5. If we get the “Obama coalition” – young people, suburbanites, federal employees, Latinos, Asian Americans, African Americans, etc. – out to vote next year, we know that we will win this election. How do you plan to motivate that coalition in an odd-numbered, “off year” election?
The Democrats generally are going to need to make sure they communicate with the voters and talk about the issues that motivated them to come out and vote in this last election…a lot of the same issues, and the stark contrast [with Republicans] exist at the state level as well. If we can talk to the voter groups on those same issues and let them know that the same issues are important again, then I think we’ve got a good opportunity to get them to vote in the upcoming election as well.
For me, I also need to talk a little bit more about what the office of Attorney General is about, so they understand that those issues are relevant to an AG’s race. And if you look at what Ken Cuccinelli’s done and compare that to Obama, that contrast is very clear. Cuccinelli fought against health care, the president fought for it. Cuccinelli been denying climate change, the President realizes we need to do more in alternative energy. We can think of a whole lot of them – women’s rights, LGBT issues (Obama came out in support of marriage equality, while Cuccinelli has used every opportunity to bash the community). [We should be able to] link the Republican AG candidate to Cuccinelli, because they are falling in line and truly believe the same thing. We should be able to get people interested in the state election. War on women…Cuccinelli would not sign onto a letter that other states AGs urging Congress to reauthorize the Violence Against Women Act…Maybe it’s time that the state have a conversation about what we’re doing to be like in the future; which vision of Virginia’s future do we want to have?
(I noted that Tim Kaine talked about “divisive social issues” very well in his campaign, as not just some narrow or small issues, but as economic issues for the future prosperity, competitiveness, attractiveness of Virginia. Mark Herring clearly agrees with that view.) It is true, on all of those issues. You could tie going after the climate change researcher; if we’re trying to attract technology companies and cutting-edge research to Virginia’s universities, well how does that square when the AG is hauling off, using the full power of the state government to persecute a research. Same thing with LGBT issues. Business people, regardless of how they feel about marriage equality, recognize that if they’re not more open and friendly they’re going to lose a lot of very talented employees. So it is an economic issue, also where we’re going to be heading as a state. [Cuccinelli’s assault on climate scientist Michael Mann] sends the wrong message about Virginians to other parts of the country and makes people we’re a backward state and hostile to science, which is not the case.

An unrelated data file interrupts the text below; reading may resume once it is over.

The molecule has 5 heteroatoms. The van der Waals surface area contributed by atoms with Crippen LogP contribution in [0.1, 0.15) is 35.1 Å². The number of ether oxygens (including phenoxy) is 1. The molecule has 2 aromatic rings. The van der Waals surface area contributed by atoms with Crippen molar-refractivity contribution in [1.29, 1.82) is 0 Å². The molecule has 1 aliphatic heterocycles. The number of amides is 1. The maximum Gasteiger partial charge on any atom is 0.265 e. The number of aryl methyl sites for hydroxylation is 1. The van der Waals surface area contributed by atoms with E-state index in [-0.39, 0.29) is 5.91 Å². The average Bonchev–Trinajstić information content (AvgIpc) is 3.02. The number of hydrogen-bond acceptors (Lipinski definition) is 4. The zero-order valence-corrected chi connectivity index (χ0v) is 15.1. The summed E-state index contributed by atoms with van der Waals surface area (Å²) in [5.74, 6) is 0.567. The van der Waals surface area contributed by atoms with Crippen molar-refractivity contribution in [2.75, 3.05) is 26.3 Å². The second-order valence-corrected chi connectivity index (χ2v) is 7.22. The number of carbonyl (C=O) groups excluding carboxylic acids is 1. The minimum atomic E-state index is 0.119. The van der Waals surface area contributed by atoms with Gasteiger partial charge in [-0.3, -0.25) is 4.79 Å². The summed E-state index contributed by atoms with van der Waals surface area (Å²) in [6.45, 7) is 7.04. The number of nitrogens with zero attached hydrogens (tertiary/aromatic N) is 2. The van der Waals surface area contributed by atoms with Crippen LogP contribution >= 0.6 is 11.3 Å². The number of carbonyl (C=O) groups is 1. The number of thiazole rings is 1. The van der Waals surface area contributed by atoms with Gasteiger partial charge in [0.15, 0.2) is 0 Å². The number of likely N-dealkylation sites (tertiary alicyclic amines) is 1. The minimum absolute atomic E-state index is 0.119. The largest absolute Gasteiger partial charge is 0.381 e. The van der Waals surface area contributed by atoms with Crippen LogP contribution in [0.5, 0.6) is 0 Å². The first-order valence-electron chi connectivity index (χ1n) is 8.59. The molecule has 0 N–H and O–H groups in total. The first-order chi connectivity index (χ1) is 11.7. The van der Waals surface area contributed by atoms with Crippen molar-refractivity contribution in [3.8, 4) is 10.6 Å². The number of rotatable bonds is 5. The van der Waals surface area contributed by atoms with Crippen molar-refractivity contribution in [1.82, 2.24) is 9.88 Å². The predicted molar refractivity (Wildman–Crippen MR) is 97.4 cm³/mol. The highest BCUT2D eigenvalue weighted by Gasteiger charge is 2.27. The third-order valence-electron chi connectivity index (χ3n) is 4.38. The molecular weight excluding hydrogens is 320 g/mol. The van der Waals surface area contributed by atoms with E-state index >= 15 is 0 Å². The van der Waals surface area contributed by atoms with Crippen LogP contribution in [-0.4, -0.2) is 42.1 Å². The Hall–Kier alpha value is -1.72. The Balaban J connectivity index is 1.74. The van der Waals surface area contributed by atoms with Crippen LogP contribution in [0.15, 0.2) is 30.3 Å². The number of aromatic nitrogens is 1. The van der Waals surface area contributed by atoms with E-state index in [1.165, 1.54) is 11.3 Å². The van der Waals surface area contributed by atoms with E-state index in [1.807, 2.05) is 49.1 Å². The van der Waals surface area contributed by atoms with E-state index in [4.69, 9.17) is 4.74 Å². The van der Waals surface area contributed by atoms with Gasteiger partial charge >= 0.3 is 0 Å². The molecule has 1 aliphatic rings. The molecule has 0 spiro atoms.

6. Any thoughts on your potential Republican opponent, either Mark Obenshain or Rob Bell?
Their voting records are very similar, and their philosophies are identical, so in terms of how I would view the campaign, I don’t think it would change depending, regardless of which one gets the nomination…Rob Bell said [at a Tea Party rally after the Supreme Court upheld the healthcare law] “we can’t trust the courts to protect your rights anymore.” That is a striking statement [for a] member of the Virginian State Bar and someone who wants to be Attorney General…Both [potential Republican nominees] view Cuccinelli as a role model, they think he’s done a great job, and with Cuccinelli at the top of the ticket, they’re going to continue to defend his policies…and not only that, they truly believe in him…They not only voted for but advocated for the pure version of the ultrasound bill; their records on just about every single issue are just like Cuccinelli’s…